Blom's skill as a plantswoman shines, too, in urban situations, where she can let her hair down. “You can't plant exotics, such as phormiums, in the countryside. They just jar,” she says. “But in a town, where there are no points of reference, you can get away with all sorts.”
Blom's French mother was raised in Madagascar. Her late father was an inventor and agricultural engineer. On both sides she is descended from artists, scientists, and writers, which perhaps explains her ease in working in a multiplicity of modes. Her design philosophy, however, derives directly from her formal education. Blom studied drama and theater design, then trained as a psychotherapist before joining designer Dan Pearson's firm in 1996, when she was in her mid-30s.
Blom never shies away from showing a human imprint. She's an avid builder of permanent structures: flowering plants may come and go, but the bones of her gardens—walls, hedges, well-proportioned spaces and vistas—must look good, whatever the season. “I like to build something that looks as good falling down as when it went up,” she says.
In 2007, she won a gold medal at the Chelsea Flower Show, the top prize at the world's top garden show. She is as proud of the dry-stone walls she commissioned at Temple Guiting, a privately owned 15th-century manor in Gloucestershire, that won her a Pinnacle Award in 2006. Her prizewinning walls divide the 14-acre site into 18 “rooms,” each with a distinct style and a story to tell. Blom, who grew up in Gloucestershire, likely took inspiration from Hidcote, a nearby estate that is one of England's most spectacular examples of this approach. (Vita Sackville-West's Sissinghurst is the other). She understands, at any rate, the power of a formal structure to outlast the tastes of the moment. “Human lives are so fleeting,” she says. “A garden should have a longer life,”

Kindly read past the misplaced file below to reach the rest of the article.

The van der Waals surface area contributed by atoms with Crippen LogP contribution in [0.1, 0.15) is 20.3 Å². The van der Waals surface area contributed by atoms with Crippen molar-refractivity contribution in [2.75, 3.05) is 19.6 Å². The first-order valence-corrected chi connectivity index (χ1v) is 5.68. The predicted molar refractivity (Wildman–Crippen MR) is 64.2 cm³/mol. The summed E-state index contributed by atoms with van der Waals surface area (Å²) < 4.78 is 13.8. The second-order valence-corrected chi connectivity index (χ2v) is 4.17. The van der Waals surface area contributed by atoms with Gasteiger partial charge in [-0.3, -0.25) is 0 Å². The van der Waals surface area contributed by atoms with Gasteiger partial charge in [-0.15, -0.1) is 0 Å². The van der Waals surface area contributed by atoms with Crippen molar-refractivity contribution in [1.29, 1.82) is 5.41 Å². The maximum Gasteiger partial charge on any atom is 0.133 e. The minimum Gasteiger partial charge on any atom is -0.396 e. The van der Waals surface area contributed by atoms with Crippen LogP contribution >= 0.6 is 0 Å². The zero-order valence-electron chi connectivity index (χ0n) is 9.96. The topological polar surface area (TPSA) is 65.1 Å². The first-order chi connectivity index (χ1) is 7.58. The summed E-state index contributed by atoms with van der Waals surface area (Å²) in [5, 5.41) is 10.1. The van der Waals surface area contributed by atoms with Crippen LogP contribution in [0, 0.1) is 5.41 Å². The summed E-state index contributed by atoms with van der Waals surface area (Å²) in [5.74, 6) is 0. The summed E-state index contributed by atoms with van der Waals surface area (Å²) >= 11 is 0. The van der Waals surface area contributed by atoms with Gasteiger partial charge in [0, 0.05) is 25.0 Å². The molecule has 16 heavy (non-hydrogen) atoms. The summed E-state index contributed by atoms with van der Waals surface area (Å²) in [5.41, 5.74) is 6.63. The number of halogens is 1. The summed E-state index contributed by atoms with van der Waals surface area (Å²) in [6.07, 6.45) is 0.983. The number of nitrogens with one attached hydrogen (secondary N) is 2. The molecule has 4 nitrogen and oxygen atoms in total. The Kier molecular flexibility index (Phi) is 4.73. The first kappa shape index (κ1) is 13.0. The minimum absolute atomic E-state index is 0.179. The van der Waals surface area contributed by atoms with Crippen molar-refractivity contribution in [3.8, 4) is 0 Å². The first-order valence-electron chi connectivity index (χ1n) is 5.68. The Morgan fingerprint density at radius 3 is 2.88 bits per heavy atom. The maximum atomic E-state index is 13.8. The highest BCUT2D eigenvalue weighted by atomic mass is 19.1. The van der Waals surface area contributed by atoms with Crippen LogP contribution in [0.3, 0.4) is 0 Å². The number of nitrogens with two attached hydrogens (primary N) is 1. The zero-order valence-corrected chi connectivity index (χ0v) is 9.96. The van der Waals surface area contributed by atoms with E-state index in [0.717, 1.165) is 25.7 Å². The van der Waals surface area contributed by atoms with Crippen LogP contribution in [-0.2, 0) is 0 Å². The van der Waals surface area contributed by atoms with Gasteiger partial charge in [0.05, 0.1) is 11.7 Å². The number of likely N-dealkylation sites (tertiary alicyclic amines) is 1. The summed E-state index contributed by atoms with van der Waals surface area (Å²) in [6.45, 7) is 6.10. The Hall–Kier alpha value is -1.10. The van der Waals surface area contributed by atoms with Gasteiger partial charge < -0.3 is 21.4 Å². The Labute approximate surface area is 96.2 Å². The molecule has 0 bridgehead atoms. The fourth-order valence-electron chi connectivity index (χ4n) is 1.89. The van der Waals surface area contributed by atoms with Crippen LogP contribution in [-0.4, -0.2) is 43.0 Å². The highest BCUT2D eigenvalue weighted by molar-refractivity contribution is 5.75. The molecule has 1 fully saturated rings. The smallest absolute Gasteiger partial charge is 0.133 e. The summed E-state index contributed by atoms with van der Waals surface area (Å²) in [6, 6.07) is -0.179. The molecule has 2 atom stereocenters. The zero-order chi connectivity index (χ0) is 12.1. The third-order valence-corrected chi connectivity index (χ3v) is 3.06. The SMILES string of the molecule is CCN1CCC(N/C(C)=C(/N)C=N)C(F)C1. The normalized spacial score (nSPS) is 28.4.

On a rural hilltop southwest of London, Blom recently made another series of garden rooms, this time for Lady Getty, widow of Sir Paul. (The Internet is less discreet than Blom about naming her clients.) Blom filled the raw space with a 45-meter cloud-pruned buxus hedge, an avenue of box-headed limes, and added yew topiary for an instant sense of history. Everything in the garden takes its place in the built environment. “There are minimal amounts [of flowering plants] that work very hard,” Blom points out, “such as chalk-tolerant, long-flowering roses and a huge Magnolia grandiflora against the barn.”
The pièce de résistance is a curved bastion, which juts out from the hillside to reveal the beautiful valley beyond. “It's a real showstopper. People gasp when the final door is opened,” she says proudly.
Most gardeners won't ever deal in the grand scale of Blom's projects, but Blom says her approach translates to any garden, however small. “Take risks. If someone tells you something is impossible, see if you can do it. Gardening is a knife edge between disaster and serendipity.”
Caroline Donald is a gardening editor at The Sunday Times in London.